THE CULTURE OF NARCISSISM
January 14, 2013
According to the "Bible" widely used by Psychologists and Psychiatrists around the world, known as the Diagnostic and Statistical Manual of Mental Disorders (or simply the DSM-IV tr), Narcissistic Personality Disorder is "a pervasive pattern of grandiosity, need for admiration, and lack of empathy...."
Individuals with this disorder have a grandiose sense of self-importance and routinely overestimate their abilities and inflate their accomplishments, often appearing boastful and pretentious.
Sounds like President Obama, right? Well, before you think this column is another attack on our President (even though he possesses eight of the nine criteria for this disorder -- one need only five), I hasten to say, our culture has an ever growing problem with Narcissism, particularly among twenty, thirty and forty somethings.
In his book, The Culture of Narcissism, American Life in An Age of Diminishing Expectations, Christopher Lasch addressed this problem and blamed the changes which began in American society back in the 60s and 70s leading to the "me" generation.
Written in 1979, Lasch's study was both well-documented and prophetic. It noted a very gloomy picture without offering a way out.
Lasch's book argues that Americans by the 1970s had developed a form of narcissism that required most people to seek constant external validation. This resulted, according to Lasch, from the post-World War II experience of economic wealth, liberal government and politics, spiritual bankruptcy, and persistent but unsuccessful attempts to realize self-actualization.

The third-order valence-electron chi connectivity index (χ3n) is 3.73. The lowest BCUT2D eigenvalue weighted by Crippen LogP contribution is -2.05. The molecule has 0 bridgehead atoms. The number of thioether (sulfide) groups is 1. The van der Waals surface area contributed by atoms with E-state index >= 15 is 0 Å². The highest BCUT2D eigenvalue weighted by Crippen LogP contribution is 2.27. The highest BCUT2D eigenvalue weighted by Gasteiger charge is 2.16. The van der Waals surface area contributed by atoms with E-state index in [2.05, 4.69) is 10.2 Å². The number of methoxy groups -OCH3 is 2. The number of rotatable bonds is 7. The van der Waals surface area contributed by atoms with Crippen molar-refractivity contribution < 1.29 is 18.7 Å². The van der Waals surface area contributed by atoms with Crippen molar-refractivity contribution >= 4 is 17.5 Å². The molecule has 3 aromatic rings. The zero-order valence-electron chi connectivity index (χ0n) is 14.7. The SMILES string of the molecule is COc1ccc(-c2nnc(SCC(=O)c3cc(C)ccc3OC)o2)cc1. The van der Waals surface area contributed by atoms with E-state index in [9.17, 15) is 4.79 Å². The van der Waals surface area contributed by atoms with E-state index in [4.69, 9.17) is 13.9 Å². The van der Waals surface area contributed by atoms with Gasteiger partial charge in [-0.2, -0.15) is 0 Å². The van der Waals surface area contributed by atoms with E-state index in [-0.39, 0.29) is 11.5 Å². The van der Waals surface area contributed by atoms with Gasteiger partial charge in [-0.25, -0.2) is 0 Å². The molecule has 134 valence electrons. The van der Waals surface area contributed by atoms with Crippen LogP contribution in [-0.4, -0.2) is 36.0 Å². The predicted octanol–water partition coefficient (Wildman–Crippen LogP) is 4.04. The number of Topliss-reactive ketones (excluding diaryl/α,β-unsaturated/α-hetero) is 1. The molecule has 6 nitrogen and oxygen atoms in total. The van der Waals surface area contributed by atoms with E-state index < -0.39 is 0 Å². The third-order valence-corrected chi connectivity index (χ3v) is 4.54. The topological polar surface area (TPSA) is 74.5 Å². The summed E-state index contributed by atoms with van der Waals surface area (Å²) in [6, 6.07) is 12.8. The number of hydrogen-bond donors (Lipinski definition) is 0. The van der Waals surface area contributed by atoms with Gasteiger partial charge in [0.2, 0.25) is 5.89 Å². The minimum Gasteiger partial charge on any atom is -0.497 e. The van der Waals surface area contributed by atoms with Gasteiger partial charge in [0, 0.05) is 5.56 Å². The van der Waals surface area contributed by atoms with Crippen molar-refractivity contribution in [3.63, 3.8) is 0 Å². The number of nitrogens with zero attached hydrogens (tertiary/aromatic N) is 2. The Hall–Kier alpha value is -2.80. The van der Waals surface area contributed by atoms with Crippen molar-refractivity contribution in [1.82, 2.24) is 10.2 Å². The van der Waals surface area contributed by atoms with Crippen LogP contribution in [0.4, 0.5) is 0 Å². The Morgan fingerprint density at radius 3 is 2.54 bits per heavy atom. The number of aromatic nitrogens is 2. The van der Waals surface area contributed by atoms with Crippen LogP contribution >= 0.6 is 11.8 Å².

In essence, Lasch found evidence for long-term social disintegration through these actions. A misplaced form of utopianism arising from the sixties transmuted itself in the 1970s, according to Lasch, into an endless search for “personal growth” that was both illusive and increasingly fruitless.
At sum, the raising of the individual to the level of iconography—what some have characterized as the “me generation”—has permeated every aspect of American culture. And this development, according to Lasch, is to the ultimate detriment of American culture. Lasch spends considerable effort characterizing his brand of narcissism as the result of “organized kindness” and its manifestation of humanity’s seeking constant external validation.
Since the late 1980s nearly all public universities and private colleges have required new and graduating students to take a personality test called the Minnesota Multiphasic Personality Inventory (MMPI-II). It is the gold standard in measuring clinical and pathological dynamics for young adults.
In the recently released analysis of the American Freshman Survey, which has accumulated data for the past 47 years from 9 million young adults who have taken the MMPI-II, we now see college students are more likely than ever to call themselves gifted and driven to succeed, even though their test scores and time spent studying are decreasing.
Psychologist Jean Twenge, the lead author of the analysis, is also the author of a study showing that the tendency toward narcissism in students is up 30 percent in the last thirty-odd years.
This data is not unexpected. Over the past few years we have witnesses the toxic psychological impact of media and technology on children, adolescents and young adults, particularly as it regards turning them into faux celebrities—the equivalent of lead actors in their own fictionalized life stories.